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The U.S. consumer watchdog on Wednesday announced plans to scrutinize big non-bank auto finance companies for the first time, citing concerns about how the lenders market car loans and collect on debts. The Consumer Financial Protection Bureau already oversees banks that issue car loans and has raised concerns about their lending practices, such as potential discriminatory pricing that has harmed minority borrowers. The bureau's new proposal would allow it to regulate 38 non-bank auto lenders that make or refinance at least 10,000 loans or leases per year. Those companies make about 90 percent of the non-bank car loans in the U.S., the bureau said.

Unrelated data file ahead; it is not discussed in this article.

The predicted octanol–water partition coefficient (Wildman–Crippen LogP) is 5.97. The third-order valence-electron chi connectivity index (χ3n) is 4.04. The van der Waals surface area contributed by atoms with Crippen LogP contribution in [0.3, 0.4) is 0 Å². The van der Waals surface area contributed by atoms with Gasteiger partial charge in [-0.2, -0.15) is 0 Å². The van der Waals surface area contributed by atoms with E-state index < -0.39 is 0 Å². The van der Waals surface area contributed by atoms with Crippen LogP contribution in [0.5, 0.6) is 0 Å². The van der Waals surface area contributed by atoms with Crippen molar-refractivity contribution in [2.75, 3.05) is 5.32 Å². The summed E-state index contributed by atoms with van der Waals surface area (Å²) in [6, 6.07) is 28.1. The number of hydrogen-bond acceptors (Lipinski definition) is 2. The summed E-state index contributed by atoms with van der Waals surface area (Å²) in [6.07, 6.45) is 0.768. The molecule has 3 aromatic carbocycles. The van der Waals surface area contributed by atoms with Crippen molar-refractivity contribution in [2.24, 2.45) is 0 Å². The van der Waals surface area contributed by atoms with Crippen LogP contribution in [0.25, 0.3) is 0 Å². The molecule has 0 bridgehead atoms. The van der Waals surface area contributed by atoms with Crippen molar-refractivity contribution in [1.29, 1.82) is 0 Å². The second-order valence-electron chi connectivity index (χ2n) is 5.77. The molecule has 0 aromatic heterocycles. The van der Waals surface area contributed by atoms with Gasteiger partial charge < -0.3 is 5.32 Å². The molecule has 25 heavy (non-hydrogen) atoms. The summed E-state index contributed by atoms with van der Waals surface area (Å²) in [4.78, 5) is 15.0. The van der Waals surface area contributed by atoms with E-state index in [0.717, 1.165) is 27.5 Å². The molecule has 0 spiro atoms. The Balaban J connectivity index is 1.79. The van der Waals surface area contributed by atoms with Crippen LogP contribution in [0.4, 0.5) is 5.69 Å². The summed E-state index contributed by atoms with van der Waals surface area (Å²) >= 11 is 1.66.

The bureau did not identify which lenders it would scrutinize. But the lending arms of Ford Motor Co., Toyota Motor Corp. and Honda Motor Co. are among the largest non-bank lenders and have snapped up auto finance business from banks. "We took action after we uncovered auto-lending discrimination at banks we supervise," CFPB Director Richard Cordray said in a statement. "Today's proposal would extend our oversight, allowing us to root out discrimination and ensure consumers are being treated fairly across this market."
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